Donald Trump Sued by Fiancée of Brian Sicknick, Officer Who Died After Responding to Jan. 6 Riots
The fiancée of an officer who died after responding to the Jan. 6, 2021 riots on the U.S. Capitol has taken legal action against Donald Trump.
Sandra Garza, the partner of late officer Brian Sicknick filed a civil lawsuit against Trump and two rioters — Julian Khater and George Tanios — on Thursday, the attorney for Sicknick's estate, Matt Kaiser, announced.
Trump, Khater, and Tanios are being sued for wrongful death, civil rights conspiracy, assault and other unnamed allegations, Kaiser said in the release shared via Twitter. He noted that the lawsuit was filed the day before the second anniversary of the Jan. 6 riots.
Kaiser said the lawsuit aims to "hold accountable those who caused the death of Officer Sicknick as he defended the United States Capitol."
A rep for Trump and lawyers for Khater and Tanios did not immediately respond to PEOPLE's request for comment.
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"Nothing can return Officer Sicknick to his fiancée or his family, but this lawsuit is an important part of the process of holding those who caused his death accountable," said Kaiser in a statement included in the release.
He alleged that Trump "called Khater and Tanios to Washington D.C. to attack the Capitol and they answered."
"This directly caused Officer Sicknick's death," added the attorney, who later noted that Garza represents Sicknick's estate and will donate any money awarded from the lawsuit to charity.
Garza is suing for $10 million, CBS News Congressional Correspondent Scott MacFarlane shared via Twitter.
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Court documents obtained by CNN allege, "As Officer Sicknick and hundreds of others — including other police officers, elected officials, and rank-and-file workers at the Capitol — were put in mortal danger, and as the seat of American Democracy was desecrated by the insurgent mob, Defendant Trump watched the events unfold on live television from the safety of the White House."
The filing added that "The horrific events of January 6, 2021, including Officer Sicknick's tragic, wrongful death, were a direct and foreseeable consequence of the Defendants' unlawful actions," per the outlet.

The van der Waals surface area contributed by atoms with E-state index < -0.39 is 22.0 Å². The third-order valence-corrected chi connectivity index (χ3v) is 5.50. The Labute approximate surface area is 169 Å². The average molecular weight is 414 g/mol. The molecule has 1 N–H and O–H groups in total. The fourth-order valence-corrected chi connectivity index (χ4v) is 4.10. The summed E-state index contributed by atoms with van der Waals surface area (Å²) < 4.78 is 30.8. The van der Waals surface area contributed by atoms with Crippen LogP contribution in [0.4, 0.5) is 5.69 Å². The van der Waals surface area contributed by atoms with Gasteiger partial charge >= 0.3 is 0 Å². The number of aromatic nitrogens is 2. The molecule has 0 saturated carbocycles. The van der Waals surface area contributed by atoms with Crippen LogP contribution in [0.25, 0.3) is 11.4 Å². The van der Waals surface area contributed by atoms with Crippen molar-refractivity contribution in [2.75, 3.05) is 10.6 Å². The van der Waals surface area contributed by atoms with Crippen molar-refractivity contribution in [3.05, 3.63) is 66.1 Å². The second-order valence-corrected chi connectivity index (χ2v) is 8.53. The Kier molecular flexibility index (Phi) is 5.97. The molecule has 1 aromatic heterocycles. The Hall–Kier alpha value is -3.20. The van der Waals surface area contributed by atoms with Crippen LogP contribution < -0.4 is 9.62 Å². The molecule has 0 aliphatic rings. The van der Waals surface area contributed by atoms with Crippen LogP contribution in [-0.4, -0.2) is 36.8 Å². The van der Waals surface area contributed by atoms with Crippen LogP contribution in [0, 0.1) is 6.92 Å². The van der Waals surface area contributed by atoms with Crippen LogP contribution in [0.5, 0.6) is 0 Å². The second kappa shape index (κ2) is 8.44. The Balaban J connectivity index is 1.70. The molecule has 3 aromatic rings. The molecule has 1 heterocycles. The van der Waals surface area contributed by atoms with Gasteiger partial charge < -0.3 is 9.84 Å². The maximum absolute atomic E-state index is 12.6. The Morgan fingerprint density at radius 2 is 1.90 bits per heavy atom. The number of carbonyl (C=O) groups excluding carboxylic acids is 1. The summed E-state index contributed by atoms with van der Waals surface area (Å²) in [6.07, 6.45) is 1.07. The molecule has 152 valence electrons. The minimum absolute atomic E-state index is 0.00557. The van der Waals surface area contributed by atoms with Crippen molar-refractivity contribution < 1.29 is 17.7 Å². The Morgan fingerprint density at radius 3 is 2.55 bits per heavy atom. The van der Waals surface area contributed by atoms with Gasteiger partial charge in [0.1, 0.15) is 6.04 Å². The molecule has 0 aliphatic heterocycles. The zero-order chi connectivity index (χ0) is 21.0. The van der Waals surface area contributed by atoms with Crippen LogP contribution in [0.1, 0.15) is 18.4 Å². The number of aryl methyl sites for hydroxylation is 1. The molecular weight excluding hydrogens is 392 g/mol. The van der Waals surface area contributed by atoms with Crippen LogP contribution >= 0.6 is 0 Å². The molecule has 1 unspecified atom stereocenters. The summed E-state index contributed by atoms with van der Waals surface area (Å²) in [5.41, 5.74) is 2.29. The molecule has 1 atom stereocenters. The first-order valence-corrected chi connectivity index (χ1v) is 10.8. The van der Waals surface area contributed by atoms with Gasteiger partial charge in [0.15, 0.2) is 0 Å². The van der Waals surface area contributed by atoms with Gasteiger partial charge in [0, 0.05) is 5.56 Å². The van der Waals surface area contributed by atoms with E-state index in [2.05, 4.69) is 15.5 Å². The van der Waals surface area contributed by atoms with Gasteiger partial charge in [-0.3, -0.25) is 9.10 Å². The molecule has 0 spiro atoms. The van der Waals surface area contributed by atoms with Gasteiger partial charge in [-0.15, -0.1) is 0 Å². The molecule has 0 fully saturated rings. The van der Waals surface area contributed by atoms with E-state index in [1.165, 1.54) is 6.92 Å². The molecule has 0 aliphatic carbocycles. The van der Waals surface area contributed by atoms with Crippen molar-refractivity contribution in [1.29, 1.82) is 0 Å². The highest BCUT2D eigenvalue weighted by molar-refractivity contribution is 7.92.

Kaiser and his legal team state in papers that the former president told his fanbase to "fight like hell" and "show strength" ahead of the violent protests, CNN reported.
During the riots, Sicknick was "sprayed with a chemical substance outside the U.S. Capitol" at approximately 2:20 p.m., and collapsed at the U.S. Capitol nearly 8 hours later at 10 p.m., when he was transported by D.C. Fire and Emergency Medical Services to a local hospital.
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Sicknick died at the hospital the next day at 9:30 p.m. In announcing his death, U.S. Capitol Police said Sicknick had been "injured while physically engaging with protesters" and died "due to injuries sustained while on-duty," though the assertion was made before Sicknick's autopsy was completed.
The Office of the Chief Medical Examiner determined in April 2021 that 42-year-old Sicknick's cause of death was "acute brainstem and cerebellar infarcts due to acute basilar artery thrombosis," and ruled that his manner of death was "natural," according to a release obtained by PEOPLE at the time.
Medical examiner Francisco J. Diaz explained to The Washington Post that Sicknick suffered two strokes that had been caused by a blood clot. He added that "all that transpired" on the day of the insurrection "played a role in his condition."
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Sicknick's death marked one of five fatalities in connection to the insurrection, in which Donald Trump supporters stormed the Capitol and vandalized offices as lawmakers gathered to certify electoral college votes for President Joe Biden's November election win.
Khater and Tanios were later charged with nine counts, including three counts of assaulting officers with a deadly weapon, civil disorder and obstruction of a congressional proceeding, according to a criminal complaint filed in the United States District Court of D.C.
According to MacFarlane, they previously pled guilty last summer and will be sentenced on Jan. 27.